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Labor Induction May Lower Caesarean Delivery Rates

Half as many women offered induced labor have Caesareans compared to those not given the option

WEDNESDAY, Aug. 29 (HealthDay News) -- Greater use of prostaglandin-induced labor may cut Caesarean delivery rates by half, researchers report in the July/August issue of the Annals of Family Medicine.

James Nicholson, M.D., of the University of Pennsylvania Health System in Philadelphia, and colleagues compared birth outcomes and Caesarean delivery rates over four years in 794 women offered prostaglandin-induced labor with 1,075 non-exposed women not given the alternative.

The researchers found that 31.4 percent of women given the induced labor option had induced labor, 23.3 percent used prostaglandin, and 5.3 percent had Caesarean deliveries, versus 20.4 percent, 15.7 percent and 11.8 percent of non-exposed women, respectively.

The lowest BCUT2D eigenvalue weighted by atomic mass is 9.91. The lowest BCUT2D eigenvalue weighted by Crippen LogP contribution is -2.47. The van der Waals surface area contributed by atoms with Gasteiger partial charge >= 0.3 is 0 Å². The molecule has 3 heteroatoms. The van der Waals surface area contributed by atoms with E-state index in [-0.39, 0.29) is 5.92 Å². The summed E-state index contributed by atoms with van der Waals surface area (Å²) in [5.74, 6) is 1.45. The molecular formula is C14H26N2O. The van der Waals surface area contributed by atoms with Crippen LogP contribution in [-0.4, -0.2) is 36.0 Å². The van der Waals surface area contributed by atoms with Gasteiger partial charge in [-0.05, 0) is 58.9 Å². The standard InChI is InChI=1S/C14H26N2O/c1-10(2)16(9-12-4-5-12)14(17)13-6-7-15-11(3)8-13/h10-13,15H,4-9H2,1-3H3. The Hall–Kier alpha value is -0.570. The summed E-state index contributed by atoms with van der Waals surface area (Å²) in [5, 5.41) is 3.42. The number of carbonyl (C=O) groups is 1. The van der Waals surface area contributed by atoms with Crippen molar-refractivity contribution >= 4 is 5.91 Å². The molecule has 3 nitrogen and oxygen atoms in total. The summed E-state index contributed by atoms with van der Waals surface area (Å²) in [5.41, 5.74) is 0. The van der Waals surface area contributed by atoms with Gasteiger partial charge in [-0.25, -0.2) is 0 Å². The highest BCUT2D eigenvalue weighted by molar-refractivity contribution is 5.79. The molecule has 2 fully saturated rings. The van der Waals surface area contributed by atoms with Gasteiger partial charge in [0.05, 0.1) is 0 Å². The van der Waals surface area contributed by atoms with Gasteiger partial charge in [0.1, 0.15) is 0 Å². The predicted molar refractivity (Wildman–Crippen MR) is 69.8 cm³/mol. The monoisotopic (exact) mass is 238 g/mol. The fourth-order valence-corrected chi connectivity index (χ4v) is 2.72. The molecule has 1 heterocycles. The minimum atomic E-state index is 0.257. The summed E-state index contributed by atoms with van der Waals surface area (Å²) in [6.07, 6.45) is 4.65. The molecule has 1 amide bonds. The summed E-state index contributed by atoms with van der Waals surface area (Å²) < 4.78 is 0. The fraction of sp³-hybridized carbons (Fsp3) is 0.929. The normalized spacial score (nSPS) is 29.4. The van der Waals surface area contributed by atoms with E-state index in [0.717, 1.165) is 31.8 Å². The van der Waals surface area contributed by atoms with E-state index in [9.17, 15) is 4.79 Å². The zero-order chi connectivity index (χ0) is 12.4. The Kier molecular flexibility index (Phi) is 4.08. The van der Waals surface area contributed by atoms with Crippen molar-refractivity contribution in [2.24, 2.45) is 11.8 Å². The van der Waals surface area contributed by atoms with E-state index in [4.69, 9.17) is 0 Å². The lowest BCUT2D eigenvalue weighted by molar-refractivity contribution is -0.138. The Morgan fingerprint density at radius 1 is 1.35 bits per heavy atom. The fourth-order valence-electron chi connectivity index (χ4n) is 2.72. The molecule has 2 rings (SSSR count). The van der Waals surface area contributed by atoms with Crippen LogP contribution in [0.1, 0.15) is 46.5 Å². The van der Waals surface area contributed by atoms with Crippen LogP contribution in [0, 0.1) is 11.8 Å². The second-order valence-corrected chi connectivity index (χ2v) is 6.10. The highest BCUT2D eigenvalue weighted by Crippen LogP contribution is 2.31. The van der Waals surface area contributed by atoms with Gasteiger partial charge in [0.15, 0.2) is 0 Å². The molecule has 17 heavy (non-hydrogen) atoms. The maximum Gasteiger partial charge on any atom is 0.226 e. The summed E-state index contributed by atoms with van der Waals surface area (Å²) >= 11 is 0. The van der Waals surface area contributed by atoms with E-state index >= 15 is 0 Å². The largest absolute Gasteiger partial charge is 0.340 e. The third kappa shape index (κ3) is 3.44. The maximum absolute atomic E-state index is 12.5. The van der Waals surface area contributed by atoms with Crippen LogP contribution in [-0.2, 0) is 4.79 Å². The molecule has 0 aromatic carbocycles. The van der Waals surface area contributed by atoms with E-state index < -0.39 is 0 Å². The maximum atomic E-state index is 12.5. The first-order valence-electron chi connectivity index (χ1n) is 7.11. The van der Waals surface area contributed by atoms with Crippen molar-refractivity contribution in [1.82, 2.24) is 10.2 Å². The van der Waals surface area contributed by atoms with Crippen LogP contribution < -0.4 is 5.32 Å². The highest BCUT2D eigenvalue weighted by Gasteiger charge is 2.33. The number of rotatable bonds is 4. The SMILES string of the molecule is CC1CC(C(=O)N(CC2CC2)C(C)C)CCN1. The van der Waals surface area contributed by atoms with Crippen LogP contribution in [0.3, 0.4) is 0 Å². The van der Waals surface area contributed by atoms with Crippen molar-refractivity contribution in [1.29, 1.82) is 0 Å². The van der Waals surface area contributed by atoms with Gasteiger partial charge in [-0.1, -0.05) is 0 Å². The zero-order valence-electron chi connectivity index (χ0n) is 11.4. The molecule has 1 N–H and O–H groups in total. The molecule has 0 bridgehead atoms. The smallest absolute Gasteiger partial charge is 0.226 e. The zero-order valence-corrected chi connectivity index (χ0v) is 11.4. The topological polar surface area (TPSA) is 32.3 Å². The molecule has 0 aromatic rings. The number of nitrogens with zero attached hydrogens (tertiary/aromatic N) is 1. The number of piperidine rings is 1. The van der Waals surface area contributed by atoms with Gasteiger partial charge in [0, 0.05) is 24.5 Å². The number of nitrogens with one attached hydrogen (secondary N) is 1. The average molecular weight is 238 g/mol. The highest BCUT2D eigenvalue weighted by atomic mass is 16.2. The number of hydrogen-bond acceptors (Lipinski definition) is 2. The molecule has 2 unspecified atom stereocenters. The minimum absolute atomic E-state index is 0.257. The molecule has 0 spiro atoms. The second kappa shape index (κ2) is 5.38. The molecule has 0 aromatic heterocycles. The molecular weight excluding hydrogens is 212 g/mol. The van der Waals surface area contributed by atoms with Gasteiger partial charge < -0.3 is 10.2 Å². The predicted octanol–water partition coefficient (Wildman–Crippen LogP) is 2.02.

"A preventive approach to reducing Caesarean deliveries may be possible," the authors write. "This study found that practitioners who often used risk-guided, prostaglandin-assisted labor induction had a lower Caesarean delivery rate without increases in rates of other adverse birth outcomes."

In an accompanying editorial, Aaron Caughey, M.D., Ph.D., of the University of California San Francisco, notes that if studies back these findings, "scheduled induction of labor may provide a tool for clinicians delivering babies to decrease both the maternal and neonatal complications in term pregnancies."

The authors of this study report receiving financial support and supplies from Forest Pharmaceuticals.

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